Mnemosyne Scent! What a difficult assignment to pronounce! In this assignment, we are made to think of how certain scents can evoke different memories or emotions in our lives. I depend on my sense of smell greatly as I can tell a person by what scents they have (In the least creepy way possible).
As my mother changes laundry detergent often, as well as body soaps and shampoo, whenever I catch a hint of the scent of an old shower gel or detergent I used to apply, it overwhelms me with nostalgia as I think back to the memories I had during that period of time.
I love smelling wooden furniture as well! (This is the part where I go off topic) I get weird looks from friends when I sniff furniture! Especially if the furniture is oak, teak or rosewood because it provides a very homely and natural feel to it.
Good scent: Chlorine. I love the smell of chlorine because its the first thing I smell before I enter the pool. I used to swim about 3 times a week when I had much more time on my hands. I haven’t been able to find the time to swim recently, which is why i treasure that scent even more so.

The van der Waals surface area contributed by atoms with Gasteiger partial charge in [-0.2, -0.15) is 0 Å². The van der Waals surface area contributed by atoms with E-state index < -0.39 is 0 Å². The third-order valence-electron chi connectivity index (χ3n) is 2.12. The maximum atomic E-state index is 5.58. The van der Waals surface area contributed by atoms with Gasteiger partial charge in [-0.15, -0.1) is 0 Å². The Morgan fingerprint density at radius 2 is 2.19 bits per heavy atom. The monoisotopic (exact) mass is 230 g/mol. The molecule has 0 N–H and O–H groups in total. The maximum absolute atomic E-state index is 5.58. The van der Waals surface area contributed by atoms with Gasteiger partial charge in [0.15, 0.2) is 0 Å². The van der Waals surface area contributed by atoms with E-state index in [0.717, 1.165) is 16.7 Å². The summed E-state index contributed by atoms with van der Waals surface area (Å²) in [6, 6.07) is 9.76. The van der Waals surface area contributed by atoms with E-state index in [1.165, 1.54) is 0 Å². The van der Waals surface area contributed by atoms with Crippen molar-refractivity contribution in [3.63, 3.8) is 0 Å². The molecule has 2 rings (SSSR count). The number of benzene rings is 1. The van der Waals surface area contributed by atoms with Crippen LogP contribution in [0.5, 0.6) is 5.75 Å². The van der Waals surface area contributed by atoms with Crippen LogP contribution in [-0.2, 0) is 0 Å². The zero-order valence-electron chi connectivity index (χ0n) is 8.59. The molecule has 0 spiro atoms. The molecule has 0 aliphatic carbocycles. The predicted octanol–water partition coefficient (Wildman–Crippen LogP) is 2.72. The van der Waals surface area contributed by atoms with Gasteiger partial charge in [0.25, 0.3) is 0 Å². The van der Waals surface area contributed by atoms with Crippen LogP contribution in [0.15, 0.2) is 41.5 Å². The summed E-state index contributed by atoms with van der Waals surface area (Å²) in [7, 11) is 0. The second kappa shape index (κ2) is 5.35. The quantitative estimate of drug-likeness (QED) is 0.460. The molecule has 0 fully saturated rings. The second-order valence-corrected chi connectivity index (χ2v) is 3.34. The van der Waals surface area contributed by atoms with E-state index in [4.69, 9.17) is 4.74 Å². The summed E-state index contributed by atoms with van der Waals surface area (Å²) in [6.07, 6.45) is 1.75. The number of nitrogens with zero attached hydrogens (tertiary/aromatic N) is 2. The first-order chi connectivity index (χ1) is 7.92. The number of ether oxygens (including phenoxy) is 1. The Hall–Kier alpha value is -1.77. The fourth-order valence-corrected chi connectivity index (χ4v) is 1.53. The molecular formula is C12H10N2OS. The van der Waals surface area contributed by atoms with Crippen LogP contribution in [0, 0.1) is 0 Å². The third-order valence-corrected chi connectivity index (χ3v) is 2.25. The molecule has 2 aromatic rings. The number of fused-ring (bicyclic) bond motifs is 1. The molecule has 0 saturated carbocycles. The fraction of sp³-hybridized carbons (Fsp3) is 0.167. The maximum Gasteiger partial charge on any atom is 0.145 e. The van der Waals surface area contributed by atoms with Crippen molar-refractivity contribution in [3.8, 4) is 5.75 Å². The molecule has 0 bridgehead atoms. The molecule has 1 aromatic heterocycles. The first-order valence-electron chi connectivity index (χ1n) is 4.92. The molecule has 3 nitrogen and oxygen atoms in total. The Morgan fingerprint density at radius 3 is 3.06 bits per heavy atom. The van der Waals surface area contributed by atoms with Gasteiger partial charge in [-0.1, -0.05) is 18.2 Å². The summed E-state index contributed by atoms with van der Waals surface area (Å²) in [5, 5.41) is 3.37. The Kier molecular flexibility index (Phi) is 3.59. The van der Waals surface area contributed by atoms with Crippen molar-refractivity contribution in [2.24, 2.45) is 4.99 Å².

The pool envelops me and gives me much needed alone time. The faint sound of pool water crashing into the sides and flowing into the drain, the complete absence of sound when I plunge my head into the water for a stroke. All these play apart in my relation to the scent. Swimming is an intimate sport as you can feel it in so many senses – from its smell, to water caressing across your body, to the taste of chlorine as you expel water from your mouth, the rushing and the silence of water. It never fails to make me happy.
My initial bad scent was the smell of alcohol swabs. This is due to the countless times I’ve been in the hospital for surgeries, broken bones, seeing loved ones, medical check-ups…. most of these experiences are associated with pain, be it physical or emotional. However I decided not to use alcohol swabs as it resembles chlorine in a sense that it cleanses, sterilizes objects. They both have a sharp scent to them which would be difficult to tell them apart when forming my scent sculpture.
Thus, I went ahead with the use of seawater. In contrast to the water in swimming pools, seawater is murky, uncontrolled, there are so many different scents I would associate seawater to. Being in seawater is unpleasant as it leaves you feeling dirty, it smells incredibly salty, you are uncertain to where your next step or stroke would put you as it is such a chaos in the sea.
Artist References and Inspiration
Future world exhibition at Art Science Museum –
I have been to this exhibition several times as they constantly update their installations. I came across this projector display and I really loved the tones of this installation. This installation is set in a room with a panoramic screen projecting an illustrated sea. Beanbags can be found around this area for people to sit and soak in the projection. You can also hear the soft sound of crashing waves in the distance.